The Cowslade Manuscript
ISBN 978-0-9572772-3-6 Out of print.
This is a 'print and supply on demand title'. It will be of interest to anyone wanting to find out more about this period in the history of Reading.
This is the fascinating story of how a major document in the history of Reading could have easily been lost forever and how it came to survive. The manuscript is key to understanding the role played by the Catholic community in the town and how Reading came to have AWN Pugin’s very first church design, St James’ in the Forbury.
The Smart and Cowslade families were the owners and editors of Reading’s main newspaper, The Reading Mercury, from the middle of the 18th century through to the First World War. It would be difficult to imagine a more influential group of people than the members of this family.
One of their number, Ellenor, was born during the French Revolution. She lived into her nineties and was photographed in the 1880s as an elderly lady. Her memoirs, the Cowslade Manuscript, tell the story of priests fleeing persecution in revolutionary France and how the first Catholic chapels since the Reformation were opened in Reading. She tells a tale of the robbery and murder of one of these priests, how a local wealthy landowner planned a new church for Reading and how he died before it could be completed.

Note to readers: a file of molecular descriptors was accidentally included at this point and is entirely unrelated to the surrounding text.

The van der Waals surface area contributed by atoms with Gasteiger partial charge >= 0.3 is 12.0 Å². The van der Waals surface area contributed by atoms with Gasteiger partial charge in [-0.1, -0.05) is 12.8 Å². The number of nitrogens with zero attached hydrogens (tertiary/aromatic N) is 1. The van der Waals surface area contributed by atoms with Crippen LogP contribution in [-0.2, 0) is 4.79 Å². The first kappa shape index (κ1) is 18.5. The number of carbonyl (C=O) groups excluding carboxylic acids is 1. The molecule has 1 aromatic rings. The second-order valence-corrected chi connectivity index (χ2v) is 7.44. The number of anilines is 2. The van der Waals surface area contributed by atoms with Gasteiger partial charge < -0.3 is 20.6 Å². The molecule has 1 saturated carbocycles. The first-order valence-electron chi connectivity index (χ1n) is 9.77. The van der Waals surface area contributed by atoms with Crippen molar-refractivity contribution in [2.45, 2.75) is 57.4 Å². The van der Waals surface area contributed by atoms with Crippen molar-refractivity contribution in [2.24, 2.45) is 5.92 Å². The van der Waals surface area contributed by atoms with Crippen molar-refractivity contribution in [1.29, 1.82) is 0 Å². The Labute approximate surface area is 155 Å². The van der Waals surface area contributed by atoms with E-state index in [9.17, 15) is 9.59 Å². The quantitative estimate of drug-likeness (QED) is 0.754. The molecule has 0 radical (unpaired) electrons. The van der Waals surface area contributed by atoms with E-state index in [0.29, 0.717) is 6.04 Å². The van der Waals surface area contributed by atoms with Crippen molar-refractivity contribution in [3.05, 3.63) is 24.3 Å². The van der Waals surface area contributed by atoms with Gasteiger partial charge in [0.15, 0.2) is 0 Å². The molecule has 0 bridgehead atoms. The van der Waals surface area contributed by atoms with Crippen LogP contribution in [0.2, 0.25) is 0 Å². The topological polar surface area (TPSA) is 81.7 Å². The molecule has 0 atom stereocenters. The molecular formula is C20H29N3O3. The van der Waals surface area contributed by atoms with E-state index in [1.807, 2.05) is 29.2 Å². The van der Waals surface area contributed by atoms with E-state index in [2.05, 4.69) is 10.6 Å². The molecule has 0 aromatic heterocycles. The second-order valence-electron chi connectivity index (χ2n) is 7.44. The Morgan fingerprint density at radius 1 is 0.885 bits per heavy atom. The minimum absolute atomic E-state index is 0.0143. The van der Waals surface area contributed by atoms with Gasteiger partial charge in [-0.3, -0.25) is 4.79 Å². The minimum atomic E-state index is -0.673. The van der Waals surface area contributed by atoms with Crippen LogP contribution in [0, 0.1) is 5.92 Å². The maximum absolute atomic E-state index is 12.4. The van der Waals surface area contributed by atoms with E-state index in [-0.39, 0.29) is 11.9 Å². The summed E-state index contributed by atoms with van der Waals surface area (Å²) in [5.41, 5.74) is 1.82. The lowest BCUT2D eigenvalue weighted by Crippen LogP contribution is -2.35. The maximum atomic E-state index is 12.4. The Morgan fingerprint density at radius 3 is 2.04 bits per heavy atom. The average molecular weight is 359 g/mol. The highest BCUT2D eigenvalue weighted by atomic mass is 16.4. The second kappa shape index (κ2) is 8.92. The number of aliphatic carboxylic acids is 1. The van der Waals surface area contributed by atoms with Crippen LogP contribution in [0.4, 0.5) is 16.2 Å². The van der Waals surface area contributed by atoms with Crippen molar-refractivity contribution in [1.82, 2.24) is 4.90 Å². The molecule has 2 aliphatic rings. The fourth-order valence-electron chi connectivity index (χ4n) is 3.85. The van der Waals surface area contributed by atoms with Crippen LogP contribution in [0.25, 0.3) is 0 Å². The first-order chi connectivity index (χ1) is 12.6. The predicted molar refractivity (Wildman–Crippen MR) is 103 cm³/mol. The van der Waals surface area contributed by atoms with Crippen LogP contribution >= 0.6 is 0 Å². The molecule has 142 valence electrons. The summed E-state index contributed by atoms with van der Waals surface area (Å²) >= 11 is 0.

Lindsay and John Mullaney have been researching this period for several years. They published their first book, Reformation, Revolution and Rebirth, in 2012. This looked at the overall historical background behind the events leading to the building of St James’.
Lindsay has now written a history of the Manuscript, putting it into the wider context of 18th and 19th century Reading. Using previously unseen material from several archives, this booklet is a valuable addition to our knowledge of religious and social life of this fascinating period in the history of Reading.